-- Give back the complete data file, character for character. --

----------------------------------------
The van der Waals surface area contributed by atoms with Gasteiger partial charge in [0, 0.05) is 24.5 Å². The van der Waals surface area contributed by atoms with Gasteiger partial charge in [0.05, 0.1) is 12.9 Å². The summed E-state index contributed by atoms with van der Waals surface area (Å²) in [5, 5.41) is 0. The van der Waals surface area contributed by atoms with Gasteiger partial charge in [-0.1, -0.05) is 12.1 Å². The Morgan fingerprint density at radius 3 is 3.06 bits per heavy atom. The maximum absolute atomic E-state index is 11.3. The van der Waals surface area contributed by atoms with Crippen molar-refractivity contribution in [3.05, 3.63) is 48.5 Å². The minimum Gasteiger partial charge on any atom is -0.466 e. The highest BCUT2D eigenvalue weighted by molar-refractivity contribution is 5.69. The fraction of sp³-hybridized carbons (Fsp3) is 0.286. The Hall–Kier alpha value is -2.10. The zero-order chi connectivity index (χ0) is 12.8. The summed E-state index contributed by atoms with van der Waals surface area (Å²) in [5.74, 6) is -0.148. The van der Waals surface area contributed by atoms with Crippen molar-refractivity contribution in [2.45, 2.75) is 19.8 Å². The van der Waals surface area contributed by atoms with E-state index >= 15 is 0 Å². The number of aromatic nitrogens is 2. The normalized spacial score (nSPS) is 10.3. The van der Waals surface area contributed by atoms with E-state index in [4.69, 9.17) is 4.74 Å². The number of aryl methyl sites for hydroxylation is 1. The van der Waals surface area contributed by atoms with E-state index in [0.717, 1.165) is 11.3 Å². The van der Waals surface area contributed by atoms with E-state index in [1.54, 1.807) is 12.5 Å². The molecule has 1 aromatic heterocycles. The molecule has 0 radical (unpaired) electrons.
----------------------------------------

The van der Waals surface area contributed by atoms with Gasteiger partial charge in [0, 0.05) is 24.5 Å². The van der Waals surface area contributed by atoms with Gasteiger partial charge in [0.05, 0.1) is 12.9 Å². The summed E-state index contributed by atoms with van der Waals surface area (Å²) in [5, 5.41) is 0. The van der Waals surface area contributed by atoms with Gasteiger partial charge in [-0.1, -0.05) is 12.1 Å². The Morgan fingerprint density at radius 3 is 3.06 bits per heavy atom. The maximum absolute atomic E-state index is 11.3. The van der Waals surface area contributed by atoms with Crippen molar-refractivity contribution in [3.05, 3.63) is 48.5 Å². The minimum Gasteiger partial charge on any atom is -0.466 e. The highest BCUT2D eigenvalue weighted by molar-refractivity contribution is 5.69. The fraction of sp³-hybridized carbons (Fsp3) is 0.286. The Hall–Kier alpha value is -2.10. The zero-order chi connectivity index (χ0) is 12.8. The summed E-state index contributed by atoms with van der Waals surface area (Å²) in [5.74, 6) is -0.148. The van der Waals surface area contributed by atoms with Crippen molar-refractivity contribution in [2.45, 2.75) is 19.8 Å². The van der Waals surface area contributed by atoms with E-state index >= 15 is 0 Å². The number of aromatic nitrogens is 2. The normalized spacial score (nSPS) is 10.3. The van der Waals surface area contributed by atoms with E-state index in [4.69, 9.17) is 4.74 Å². The number of aryl methyl sites for hydroxylation is 1. The van der Waals surface area contributed by atoms with E-state index in [0.717, 1.165) is 11.3 Å². The van der Waals surface area contributed by atoms with E-state index in [1.54, 1.807) is 12.5 Å². The molecule has 1 aromatic heterocycles. The molecule has 0 radical (unpaired) electrons.